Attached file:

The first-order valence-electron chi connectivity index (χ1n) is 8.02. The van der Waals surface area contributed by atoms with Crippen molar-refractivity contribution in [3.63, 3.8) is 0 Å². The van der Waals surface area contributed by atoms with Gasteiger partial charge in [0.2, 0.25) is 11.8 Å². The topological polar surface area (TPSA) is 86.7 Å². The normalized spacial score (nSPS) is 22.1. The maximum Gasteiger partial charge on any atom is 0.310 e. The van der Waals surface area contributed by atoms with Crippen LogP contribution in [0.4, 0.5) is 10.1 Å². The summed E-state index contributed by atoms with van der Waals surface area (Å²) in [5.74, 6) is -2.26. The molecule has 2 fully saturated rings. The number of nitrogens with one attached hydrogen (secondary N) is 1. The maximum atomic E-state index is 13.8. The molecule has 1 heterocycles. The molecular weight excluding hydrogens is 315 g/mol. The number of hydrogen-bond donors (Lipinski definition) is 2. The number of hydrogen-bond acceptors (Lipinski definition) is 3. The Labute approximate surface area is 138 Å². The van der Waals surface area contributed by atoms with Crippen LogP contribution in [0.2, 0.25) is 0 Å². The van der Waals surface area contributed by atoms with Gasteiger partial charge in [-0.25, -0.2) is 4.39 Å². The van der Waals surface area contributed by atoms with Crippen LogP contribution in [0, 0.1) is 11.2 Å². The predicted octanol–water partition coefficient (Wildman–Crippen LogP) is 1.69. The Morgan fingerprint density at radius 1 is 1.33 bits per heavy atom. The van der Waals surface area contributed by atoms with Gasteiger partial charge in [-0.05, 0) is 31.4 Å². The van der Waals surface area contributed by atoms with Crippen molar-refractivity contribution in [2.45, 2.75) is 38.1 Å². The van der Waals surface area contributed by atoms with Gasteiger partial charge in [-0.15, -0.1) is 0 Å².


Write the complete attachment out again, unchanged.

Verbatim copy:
The first-order valence-electron chi connectivity index (χ1n) is 8.02. The van der Waals surface area contributed by atoms with Crippen molar-refractivity contribution in [3.63, 3.8) is 0 Å². The van der Waals surface area contributed by atoms with Gasteiger partial charge in [0.2, 0.25) is 11.8 Å². The topological polar surface area (TPSA) is 86.7 Å². The normalized spacial score (nSPS) is 22.1. The maximum Gasteiger partial charge on any atom is 0.310 e. The van der Waals surface area contributed by atoms with Crippen LogP contribution in [0.4, 0.5) is 10.1 Å². The summed E-state index contributed by atoms with van der Waals surface area (Å²) in [5.74, 6) is -2.26. The molecule has 2 fully saturated rings. The number of nitrogens with one attached hydrogen (secondary N) is 1. The maximum atomic E-state index is 13.8. The molecule has 1 heterocycles. The molecular weight excluding hydrogens is 315 g/mol. The number of hydrogen-bond donors (Lipinski definition) is 2. The number of hydrogen-bond acceptors (Lipinski definition) is 3. The Labute approximate surface area is 138 Å². The van der Waals surface area contributed by atoms with Crippen LogP contribution in [0.2, 0.25) is 0 Å². The van der Waals surface area contributed by atoms with Gasteiger partial charge in [-0.25, -0.2) is 4.39 Å². The van der Waals surface area contributed by atoms with Crippen LogP contribution in [0, 0.1) is 11.2 Å². The predicted octanol–water partition coefficient (Wildman–Crippen LogP) is 1.69. The Morgan fingerprint density at radius 1 is 1.33 bits per heavy atom. The van der Waals surface area contributed by atoms with Gasteiger partial charge in [-0.05, 0) is 31.4 Å². The van der Waals surface area contributed by atoms with Crippen molar-refractivity contribution in [2.45, 2.75) is 38.1 Å². The van der Waals surface area contributed by atoms with Gasteiger partial charge in [-0.15, -0.1) is 0 Å².